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The presentation of Hamlet by Mr. Wopsle is a farce, so poorly done that the audience reacts with laughter and derision. Among the ridiculous aspects of the performance are the deceased king, who cannot stop coughing even when he is supposed to be dead, and must read his lines from a manuscript, a queen who has the appearance of a kettledrum, and a boy who plays multiple roles almost simultaneously, and none of them well. The audience quickly loses patience with the ludicrous performance, and reacts loudly, with sassy retorts and laughter. When Ophelia, with maddening slowness, takes off her white scarf and folds it, a "sulky man" shouts out from among the onlookers, "Now the baby's put to bed, let's have supper!", and when Hamlet himself asks rhetorical questions in his soliloquy, "quite a Debating Society" arises in the audience, and individuals shout out sardonic answers and comments in response. Mr. Wopsle, in particular, performs laughably, and the audience does not hold back in voicing its scornful displeasure.
The scene in the graveyard is rendered especially poorly, and when Mr. Wopsle returns a skull to its place after moralizing over it, and fastidiously wipes his fingers on a white napkin before going on, there is a sarcastic cry of "Wai-ter!" from the frustrated viewing populace. Pip and Herbert, who are watching the play, at first make "some pale efforts...to applaud Mr. Wopsle," but, finding the play "too hopeless," sit there laughing along with the majority despite themselves, even though they are "feeling keenly" for Mr. Wopsle, who is the only one who takes the whole disaster seriously (Chapter 31).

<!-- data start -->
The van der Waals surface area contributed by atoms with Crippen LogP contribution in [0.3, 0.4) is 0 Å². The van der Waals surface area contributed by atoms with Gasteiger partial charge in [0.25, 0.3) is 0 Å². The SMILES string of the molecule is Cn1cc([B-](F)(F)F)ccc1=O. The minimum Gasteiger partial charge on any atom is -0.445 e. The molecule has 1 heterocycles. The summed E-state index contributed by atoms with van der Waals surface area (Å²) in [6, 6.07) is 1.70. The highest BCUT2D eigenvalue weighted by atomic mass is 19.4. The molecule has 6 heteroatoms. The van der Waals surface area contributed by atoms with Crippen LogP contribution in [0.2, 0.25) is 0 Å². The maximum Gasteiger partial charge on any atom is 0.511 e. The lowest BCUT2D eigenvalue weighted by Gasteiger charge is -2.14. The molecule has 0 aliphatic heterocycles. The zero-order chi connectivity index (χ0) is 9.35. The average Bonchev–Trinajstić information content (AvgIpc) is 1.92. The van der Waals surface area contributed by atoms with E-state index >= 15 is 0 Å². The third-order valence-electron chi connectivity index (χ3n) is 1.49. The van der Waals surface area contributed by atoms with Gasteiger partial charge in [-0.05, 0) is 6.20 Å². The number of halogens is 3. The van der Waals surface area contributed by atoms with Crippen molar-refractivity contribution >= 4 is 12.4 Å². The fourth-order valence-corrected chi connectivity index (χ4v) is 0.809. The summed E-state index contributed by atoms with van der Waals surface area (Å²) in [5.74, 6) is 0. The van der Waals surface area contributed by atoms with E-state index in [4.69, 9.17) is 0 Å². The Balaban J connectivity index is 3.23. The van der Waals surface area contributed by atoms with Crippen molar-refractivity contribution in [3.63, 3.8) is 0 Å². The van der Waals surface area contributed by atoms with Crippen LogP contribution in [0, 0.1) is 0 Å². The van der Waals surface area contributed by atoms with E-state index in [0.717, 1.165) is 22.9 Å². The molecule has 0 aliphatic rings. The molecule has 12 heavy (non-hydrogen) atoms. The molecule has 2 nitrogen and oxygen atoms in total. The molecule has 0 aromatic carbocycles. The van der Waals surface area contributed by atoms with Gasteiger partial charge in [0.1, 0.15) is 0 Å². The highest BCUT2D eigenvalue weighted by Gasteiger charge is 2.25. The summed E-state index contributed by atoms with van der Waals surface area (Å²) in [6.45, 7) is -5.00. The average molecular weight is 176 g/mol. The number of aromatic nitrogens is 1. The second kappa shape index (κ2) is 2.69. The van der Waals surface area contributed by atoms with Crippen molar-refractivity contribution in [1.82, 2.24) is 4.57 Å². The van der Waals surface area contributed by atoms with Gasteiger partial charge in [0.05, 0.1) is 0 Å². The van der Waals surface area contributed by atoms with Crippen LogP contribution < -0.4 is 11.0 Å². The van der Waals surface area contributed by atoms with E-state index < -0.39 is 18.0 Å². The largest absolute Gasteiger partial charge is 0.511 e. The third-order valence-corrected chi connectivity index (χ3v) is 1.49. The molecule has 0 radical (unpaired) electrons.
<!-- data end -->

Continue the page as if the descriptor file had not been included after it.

The farcical performance of Mr. Wopsle in Chapter 31 of Great Expectations by Charles Dickens is another example of what has been termed Dickens's "double narratives." These narratives, while providing comic relief, are also severe or cynical. Like Uncle Pumblechook, Mr. Wopsle is pretentious--he has changed his name to Waldengarver--and his "elocution" is like no one's:
...there was something decidedly fine in Mr. Wopsle's elocution--not for old association's sake, I am afraid, but because it was very slow, very dreary, very up-hill and down-hill, and very unlike any way in which any man in any natural circumstances of life or death ever expressed himself about anything.
Along with Uncle Pumblechook and Mrs. Pocket, and, of course, Pip, Mr. Wopsle represents those who rise or seek to rise financially and socially in imitation of what Dickens considered a frivolous aristocracy. As the Prince of Hamlet, Wopsle/Waldengarver is presented comically and satirically. The irony of Wopsle's performance is that Pip himself is engaged in a real-life pretence at aristocracy.
he did a terrible job. everyone laughed at him
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